Young Criminal Lives is the first cradle-to-grave study of the experiences of some of the thousands of delinquent, difficult and destitute children passing through the early English juvenile reformatory system. The book breaks new ground in crime research, speaking to pressing present-day concerns around child poverty and youth justice, and resonating with a powerful public fascination for family history. Using innovative digital methods to unlock the Victorian life course, the authors have reconstructed the lives, families and neighbourhoods of 500 children living within, or at the margins of, the early English juvenile reformatory system. Four hundred of them were sent to reformatory and industrial schools in the north west of England from courts around the UK over a fifty-year period from the 1860s onwards. Young Criminal Lives is based on one of the most comprehensive sets of official and personal data ever assembled for a historical study of this kind. For the first time, these children can be followed on their journey in and out of reform and then though their adulthood and old age. The book centres on institutions celebrated in this period for their pioneering new approaches to child welfare and others that were investigated for cruelty and scandal. Both were typical of the new kind of state-certified provision offered, from the 1850s on, to children who had committed criminal acts, or who were considered 'vulnerable' to predation, poverty and the 'inheritance' of criminal dispositions. The notion that interventions can and must be evaluated in order to determine 'what works' now dominates public policy. But how did Victorian and Edwardian policy-makers and practitioners deal with this question? By what criteria, and on the basis of what kinds of evidence, did they judge their own successes and failures? Young Criminal Lives ends with a critical review of the historical rise of evidence-based policy-making within criminal justice. It will appeal to scholars and students of crime and penal policy, criminologists, sociologists, and social policy researchers and practitioners in youth justice and child protection.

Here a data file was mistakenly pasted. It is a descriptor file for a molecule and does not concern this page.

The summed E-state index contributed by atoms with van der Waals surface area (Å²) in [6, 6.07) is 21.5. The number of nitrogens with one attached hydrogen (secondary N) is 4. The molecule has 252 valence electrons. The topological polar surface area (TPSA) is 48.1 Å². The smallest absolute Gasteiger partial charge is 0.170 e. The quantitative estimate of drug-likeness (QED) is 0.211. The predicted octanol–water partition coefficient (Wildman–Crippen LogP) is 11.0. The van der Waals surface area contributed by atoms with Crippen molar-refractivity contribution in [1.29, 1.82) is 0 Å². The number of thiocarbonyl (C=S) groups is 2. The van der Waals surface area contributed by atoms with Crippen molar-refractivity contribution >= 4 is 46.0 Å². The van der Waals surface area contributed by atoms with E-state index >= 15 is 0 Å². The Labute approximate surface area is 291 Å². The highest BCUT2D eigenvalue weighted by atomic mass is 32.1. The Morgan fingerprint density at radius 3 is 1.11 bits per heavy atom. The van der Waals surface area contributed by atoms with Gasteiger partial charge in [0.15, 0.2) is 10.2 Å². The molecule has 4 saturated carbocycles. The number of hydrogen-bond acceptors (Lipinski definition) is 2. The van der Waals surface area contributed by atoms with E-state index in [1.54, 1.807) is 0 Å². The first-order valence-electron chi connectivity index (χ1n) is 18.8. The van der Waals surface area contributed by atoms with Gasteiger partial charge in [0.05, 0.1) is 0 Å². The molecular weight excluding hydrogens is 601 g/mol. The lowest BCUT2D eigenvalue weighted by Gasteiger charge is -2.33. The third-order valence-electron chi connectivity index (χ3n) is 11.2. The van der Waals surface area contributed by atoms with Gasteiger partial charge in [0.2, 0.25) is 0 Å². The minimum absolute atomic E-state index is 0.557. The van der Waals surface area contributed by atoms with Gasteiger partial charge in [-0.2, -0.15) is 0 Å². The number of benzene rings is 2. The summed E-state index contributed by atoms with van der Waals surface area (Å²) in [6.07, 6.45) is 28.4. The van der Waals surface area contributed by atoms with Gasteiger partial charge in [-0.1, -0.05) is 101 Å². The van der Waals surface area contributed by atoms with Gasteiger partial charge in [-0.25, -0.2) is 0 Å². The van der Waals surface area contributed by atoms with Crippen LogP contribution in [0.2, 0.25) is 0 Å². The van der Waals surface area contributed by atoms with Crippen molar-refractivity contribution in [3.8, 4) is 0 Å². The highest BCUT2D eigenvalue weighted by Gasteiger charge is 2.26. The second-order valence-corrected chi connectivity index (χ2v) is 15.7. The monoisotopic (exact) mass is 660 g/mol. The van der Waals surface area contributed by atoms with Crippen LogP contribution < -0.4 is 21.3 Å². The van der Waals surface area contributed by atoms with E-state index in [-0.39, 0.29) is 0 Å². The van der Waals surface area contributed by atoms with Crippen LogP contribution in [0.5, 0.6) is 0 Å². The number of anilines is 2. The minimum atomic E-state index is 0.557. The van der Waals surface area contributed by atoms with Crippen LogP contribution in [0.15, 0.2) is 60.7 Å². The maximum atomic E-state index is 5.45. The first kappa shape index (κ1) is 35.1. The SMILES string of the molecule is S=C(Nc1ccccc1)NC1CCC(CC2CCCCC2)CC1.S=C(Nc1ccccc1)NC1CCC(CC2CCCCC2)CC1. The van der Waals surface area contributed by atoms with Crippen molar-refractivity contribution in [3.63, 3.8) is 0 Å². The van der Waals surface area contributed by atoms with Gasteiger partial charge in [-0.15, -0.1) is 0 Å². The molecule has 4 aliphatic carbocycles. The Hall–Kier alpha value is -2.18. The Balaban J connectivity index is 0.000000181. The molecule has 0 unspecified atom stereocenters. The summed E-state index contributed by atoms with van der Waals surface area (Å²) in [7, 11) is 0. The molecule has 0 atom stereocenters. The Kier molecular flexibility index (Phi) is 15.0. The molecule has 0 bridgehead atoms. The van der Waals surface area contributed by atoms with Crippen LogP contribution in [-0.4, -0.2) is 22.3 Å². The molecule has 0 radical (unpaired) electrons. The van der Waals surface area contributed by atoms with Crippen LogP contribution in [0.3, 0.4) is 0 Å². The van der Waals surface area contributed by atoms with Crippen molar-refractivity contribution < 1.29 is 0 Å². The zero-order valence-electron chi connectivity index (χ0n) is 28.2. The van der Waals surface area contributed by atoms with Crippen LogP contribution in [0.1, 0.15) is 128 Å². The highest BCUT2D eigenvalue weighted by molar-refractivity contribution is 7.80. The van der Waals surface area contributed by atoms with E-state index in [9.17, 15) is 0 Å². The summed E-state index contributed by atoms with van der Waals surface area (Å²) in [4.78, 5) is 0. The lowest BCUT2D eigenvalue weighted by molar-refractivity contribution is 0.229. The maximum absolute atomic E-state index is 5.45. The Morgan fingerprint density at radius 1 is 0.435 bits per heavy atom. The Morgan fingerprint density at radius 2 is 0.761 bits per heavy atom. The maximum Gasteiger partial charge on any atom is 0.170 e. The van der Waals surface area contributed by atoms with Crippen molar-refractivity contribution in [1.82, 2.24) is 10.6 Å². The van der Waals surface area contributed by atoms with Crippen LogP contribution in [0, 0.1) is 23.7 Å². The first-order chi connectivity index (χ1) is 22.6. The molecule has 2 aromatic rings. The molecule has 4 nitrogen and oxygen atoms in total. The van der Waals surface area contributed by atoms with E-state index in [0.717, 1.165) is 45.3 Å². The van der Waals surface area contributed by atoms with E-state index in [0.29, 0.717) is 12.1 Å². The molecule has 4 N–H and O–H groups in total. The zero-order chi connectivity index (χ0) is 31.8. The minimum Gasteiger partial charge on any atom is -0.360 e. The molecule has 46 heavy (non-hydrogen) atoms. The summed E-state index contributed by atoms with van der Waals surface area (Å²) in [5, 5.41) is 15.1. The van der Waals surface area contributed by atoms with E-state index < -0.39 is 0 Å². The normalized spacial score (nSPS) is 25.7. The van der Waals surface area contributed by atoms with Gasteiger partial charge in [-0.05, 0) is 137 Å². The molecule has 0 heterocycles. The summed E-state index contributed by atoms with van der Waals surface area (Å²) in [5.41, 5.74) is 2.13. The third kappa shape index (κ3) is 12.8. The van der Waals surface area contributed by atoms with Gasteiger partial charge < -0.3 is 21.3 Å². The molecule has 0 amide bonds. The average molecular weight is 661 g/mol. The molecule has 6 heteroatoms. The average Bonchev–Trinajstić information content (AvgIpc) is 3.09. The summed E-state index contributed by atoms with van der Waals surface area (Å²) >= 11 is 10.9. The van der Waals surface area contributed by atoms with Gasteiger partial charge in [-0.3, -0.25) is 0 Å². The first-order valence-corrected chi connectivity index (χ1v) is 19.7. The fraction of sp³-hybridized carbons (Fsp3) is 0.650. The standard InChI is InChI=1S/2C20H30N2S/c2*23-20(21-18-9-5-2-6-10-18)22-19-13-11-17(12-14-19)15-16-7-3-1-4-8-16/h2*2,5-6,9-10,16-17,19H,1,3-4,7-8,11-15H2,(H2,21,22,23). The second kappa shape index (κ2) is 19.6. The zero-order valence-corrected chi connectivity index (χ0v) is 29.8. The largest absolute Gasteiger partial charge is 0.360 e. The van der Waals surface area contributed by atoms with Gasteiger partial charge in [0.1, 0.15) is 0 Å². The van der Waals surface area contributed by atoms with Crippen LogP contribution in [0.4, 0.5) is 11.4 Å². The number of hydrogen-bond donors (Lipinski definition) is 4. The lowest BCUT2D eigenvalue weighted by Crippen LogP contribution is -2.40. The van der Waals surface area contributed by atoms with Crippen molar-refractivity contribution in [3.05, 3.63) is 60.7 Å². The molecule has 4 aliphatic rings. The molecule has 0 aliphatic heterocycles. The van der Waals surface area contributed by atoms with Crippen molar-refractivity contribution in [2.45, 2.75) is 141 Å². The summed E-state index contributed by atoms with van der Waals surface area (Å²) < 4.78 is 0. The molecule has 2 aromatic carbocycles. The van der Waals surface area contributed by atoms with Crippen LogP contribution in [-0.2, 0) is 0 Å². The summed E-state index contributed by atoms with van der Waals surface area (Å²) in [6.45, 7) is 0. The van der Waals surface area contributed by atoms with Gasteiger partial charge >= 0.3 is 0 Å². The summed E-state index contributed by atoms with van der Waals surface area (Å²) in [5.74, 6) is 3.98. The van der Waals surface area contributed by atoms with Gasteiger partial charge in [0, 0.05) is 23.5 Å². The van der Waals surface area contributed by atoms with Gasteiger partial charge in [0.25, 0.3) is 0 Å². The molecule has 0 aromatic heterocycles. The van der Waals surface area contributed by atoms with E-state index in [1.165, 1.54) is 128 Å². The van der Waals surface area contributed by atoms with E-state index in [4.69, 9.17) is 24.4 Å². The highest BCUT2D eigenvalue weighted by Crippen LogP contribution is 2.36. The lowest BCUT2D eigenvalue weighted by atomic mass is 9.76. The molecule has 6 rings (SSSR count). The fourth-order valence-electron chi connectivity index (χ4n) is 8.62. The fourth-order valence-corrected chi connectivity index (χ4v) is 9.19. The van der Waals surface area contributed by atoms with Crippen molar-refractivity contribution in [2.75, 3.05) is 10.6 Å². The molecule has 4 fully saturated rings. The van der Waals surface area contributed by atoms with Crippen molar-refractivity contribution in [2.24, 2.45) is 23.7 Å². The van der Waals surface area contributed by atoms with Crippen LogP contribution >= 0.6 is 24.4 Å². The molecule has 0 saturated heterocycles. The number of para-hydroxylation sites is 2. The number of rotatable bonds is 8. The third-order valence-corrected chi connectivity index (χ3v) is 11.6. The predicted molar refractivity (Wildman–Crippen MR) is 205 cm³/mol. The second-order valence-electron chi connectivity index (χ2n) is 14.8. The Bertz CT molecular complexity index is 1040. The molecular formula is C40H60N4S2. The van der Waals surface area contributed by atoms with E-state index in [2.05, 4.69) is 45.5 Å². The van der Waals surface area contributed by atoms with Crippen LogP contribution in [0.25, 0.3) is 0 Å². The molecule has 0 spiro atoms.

Ranging from the middle of the eighteenth through to the end of the nineteenth century, Crime and Society in England, 1750–1900 explores the developments in policing, the courts and the penal system as England became increasingly industrialised and urbanised. Through a consideration of the difficulty of defining crime, the book presents criminal behaviour as being intrinsically tied to historical context and uses this theory as the basis for its examination of crime within English society during this period. In this fifth edition Professor Emsley explores the most recent research, including the increased focus on ethnicity, gender and cultural representations of crime, allowing students to gain a broader view of modern English society. Divided thematically, the book’s coverage includes: the varying perceptions of crime across different social groups crime in the workplace the concepts of a ‘criminal class’ and ‘professional criminals’ the developments in the courts, the police and the prosecution of criminals. Thoroughly updated to address key questions surrounding crime and society in this period, and fully equipped with illustrations, tables and charts to further highlight important aspects, Crime and Society in England, 1750–1900 is the ideal introduction for students of modern crime.